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Advanced Imaging Magazine

Updated: January 12th, 2011 10:01 AM CDT

Eye in the Sky

Latest Canadian SAR satellite delivers higher resolution, more flexibility
RADARSAT-2
© Canadian Space Agency and MacDonald, Dettwiler and Associates
RADARSAT-2 is a second-generation Synthetic Aperture Radar (SAR) satellite with a number of advancements, including three-meter ultra-fine beam for high-resolution imaging and increased data storage.
A RADARSAT-2 image of Greenland.
© Canadian Space Agency and MacDonald, Dettwiler and Associates
A RADARSAT-2 image of Greenland.
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By Barry Hochfelder

All the systems and interfaces necessary to operate and maintain the satellite and support the SAR payload are in the bus module. This includes systems that support attitude measurement and control, telemetry and command, data storage and retrieval, power generation and storage, and thermal control.

The satellite payload, which operates in the C-band, includes the SAR antenna and associated sensor electronics for imaging. The payload is a microwave instrument that transmits and receives signals through clouds, haze, smoke and darkness. Active microwave imaging provides significant advantages in monitoring the earth under conditions that would preclude observation by aircraft or optical satellites.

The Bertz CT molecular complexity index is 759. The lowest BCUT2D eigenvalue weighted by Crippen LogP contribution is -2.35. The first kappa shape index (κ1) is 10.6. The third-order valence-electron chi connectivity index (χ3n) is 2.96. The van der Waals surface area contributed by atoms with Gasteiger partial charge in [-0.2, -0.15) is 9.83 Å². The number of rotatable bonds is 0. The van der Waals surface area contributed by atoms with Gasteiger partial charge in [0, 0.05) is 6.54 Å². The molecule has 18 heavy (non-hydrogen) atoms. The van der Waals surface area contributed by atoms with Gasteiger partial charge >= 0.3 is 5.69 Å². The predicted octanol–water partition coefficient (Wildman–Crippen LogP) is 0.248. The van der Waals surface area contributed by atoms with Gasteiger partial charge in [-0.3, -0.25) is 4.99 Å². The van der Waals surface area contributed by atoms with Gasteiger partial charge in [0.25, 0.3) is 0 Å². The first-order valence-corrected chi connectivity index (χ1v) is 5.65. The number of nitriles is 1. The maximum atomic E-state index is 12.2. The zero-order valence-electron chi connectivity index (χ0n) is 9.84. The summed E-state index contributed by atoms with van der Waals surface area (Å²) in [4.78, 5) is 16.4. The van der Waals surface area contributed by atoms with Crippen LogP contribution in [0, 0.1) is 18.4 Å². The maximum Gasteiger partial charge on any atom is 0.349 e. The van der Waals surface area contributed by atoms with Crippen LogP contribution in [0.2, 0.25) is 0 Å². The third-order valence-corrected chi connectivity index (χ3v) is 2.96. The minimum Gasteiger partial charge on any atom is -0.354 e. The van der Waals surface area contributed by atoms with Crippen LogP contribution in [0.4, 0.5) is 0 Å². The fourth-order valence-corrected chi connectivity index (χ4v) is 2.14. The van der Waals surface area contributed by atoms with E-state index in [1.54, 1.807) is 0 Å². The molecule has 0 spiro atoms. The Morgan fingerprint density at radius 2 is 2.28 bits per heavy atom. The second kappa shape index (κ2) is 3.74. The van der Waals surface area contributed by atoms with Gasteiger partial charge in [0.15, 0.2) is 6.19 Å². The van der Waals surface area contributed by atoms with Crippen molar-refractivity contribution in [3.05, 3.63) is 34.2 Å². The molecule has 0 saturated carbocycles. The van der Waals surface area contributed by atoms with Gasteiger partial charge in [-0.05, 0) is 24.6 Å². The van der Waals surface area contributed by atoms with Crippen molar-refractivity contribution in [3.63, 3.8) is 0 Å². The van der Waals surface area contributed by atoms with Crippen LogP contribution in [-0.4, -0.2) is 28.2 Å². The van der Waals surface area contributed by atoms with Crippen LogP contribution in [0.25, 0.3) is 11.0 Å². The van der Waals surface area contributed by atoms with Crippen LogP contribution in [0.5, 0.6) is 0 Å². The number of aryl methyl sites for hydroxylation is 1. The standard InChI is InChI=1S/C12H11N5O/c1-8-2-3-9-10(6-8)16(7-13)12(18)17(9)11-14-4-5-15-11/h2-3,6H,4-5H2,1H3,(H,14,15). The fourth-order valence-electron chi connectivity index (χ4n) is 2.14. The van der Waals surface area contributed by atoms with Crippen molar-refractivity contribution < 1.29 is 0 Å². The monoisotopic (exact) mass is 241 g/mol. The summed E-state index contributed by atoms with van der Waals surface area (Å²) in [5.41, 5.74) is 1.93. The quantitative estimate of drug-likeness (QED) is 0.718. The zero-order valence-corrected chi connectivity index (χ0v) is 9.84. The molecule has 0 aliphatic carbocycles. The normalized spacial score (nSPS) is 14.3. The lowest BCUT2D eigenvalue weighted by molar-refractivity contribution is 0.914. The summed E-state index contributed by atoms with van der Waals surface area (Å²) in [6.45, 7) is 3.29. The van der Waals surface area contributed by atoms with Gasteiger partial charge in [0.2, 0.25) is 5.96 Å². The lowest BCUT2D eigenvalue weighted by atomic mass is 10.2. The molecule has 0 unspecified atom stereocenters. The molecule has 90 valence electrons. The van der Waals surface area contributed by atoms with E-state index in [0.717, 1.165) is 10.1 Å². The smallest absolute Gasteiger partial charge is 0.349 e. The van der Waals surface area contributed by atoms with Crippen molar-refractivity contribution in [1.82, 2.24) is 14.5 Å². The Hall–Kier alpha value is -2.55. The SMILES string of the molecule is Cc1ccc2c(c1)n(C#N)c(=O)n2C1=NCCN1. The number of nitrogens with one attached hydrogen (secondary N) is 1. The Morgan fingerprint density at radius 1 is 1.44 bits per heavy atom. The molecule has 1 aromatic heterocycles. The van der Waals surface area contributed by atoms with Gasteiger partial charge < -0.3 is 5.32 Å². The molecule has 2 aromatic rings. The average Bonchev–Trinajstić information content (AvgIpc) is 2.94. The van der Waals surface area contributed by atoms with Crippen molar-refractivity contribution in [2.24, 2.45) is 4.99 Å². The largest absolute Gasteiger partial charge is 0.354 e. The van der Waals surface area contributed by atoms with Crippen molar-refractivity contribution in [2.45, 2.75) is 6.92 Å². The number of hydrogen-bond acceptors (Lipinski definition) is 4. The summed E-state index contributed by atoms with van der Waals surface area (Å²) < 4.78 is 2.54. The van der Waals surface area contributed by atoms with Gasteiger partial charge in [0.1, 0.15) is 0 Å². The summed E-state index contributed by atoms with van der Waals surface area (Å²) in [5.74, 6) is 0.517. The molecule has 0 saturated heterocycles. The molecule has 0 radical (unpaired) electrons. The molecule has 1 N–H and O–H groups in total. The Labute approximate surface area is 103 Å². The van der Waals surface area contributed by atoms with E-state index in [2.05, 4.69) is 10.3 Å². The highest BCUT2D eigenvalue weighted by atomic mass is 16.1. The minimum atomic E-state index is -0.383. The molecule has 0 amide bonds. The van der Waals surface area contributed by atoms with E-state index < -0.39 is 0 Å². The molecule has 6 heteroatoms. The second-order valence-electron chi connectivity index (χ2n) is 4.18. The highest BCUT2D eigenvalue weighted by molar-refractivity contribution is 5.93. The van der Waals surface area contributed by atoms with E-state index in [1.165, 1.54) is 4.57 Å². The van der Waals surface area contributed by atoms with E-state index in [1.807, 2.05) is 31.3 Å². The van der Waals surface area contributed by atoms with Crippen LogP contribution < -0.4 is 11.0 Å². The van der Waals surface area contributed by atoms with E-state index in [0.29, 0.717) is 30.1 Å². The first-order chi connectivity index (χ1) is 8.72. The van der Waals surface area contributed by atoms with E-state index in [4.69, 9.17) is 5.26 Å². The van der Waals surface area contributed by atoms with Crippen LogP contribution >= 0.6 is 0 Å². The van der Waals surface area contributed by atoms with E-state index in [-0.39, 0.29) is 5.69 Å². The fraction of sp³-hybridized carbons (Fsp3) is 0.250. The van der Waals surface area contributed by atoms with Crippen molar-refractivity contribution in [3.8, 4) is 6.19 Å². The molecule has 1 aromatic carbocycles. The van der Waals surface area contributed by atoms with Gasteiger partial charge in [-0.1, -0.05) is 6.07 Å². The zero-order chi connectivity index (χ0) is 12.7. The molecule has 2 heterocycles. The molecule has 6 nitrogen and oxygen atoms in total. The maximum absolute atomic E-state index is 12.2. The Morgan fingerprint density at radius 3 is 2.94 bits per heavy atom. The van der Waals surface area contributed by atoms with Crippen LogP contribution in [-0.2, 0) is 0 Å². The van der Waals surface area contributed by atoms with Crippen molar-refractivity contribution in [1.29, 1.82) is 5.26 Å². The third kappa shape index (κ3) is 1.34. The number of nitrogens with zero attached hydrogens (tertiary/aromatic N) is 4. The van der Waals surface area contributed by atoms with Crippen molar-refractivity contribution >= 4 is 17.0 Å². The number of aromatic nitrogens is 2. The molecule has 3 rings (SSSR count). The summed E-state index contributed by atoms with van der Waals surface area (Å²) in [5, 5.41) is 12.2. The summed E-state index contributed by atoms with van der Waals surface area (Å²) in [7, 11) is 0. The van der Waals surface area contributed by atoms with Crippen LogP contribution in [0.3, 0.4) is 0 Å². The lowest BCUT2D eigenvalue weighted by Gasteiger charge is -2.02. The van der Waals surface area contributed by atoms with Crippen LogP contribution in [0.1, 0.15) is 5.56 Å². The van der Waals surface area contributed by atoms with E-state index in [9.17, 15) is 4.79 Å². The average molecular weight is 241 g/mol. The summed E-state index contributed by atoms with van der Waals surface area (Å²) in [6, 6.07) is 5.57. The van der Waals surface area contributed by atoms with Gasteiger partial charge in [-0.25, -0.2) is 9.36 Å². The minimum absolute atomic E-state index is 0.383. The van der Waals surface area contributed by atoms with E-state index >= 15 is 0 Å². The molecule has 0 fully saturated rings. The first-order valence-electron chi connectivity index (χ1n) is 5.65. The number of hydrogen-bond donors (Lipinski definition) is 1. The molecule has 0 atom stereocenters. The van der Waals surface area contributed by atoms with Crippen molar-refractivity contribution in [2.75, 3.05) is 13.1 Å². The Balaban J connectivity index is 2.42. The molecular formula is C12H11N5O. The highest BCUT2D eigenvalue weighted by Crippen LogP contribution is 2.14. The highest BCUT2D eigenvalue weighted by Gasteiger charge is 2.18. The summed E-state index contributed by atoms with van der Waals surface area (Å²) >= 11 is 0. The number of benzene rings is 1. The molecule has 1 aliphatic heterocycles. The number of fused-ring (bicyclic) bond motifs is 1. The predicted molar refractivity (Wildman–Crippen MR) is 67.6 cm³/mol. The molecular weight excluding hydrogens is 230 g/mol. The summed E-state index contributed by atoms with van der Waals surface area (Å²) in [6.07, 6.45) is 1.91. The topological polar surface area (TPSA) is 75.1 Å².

The phased-array antenna is composed of hundreds of miniature transmit-receive modules. Fully computer-controlled, the antenna can be steered electronically over the full range of the swath and can switch between operating modes in seconds.

When in orbit, the satellite is exposed to extreme temperature fluctuations that range from minus-170C to plus-150C, so the satellite is protected by thermal blankets of Mylar, a heating system and mirrors. The structure is made of composite material and features special insulation.

How It Works

A pulse is sent out of the SAR antenna. It travels to earth and reflects back to the satellite, much the way a policeman's radar bounces from your car back to him. That's the simple version.



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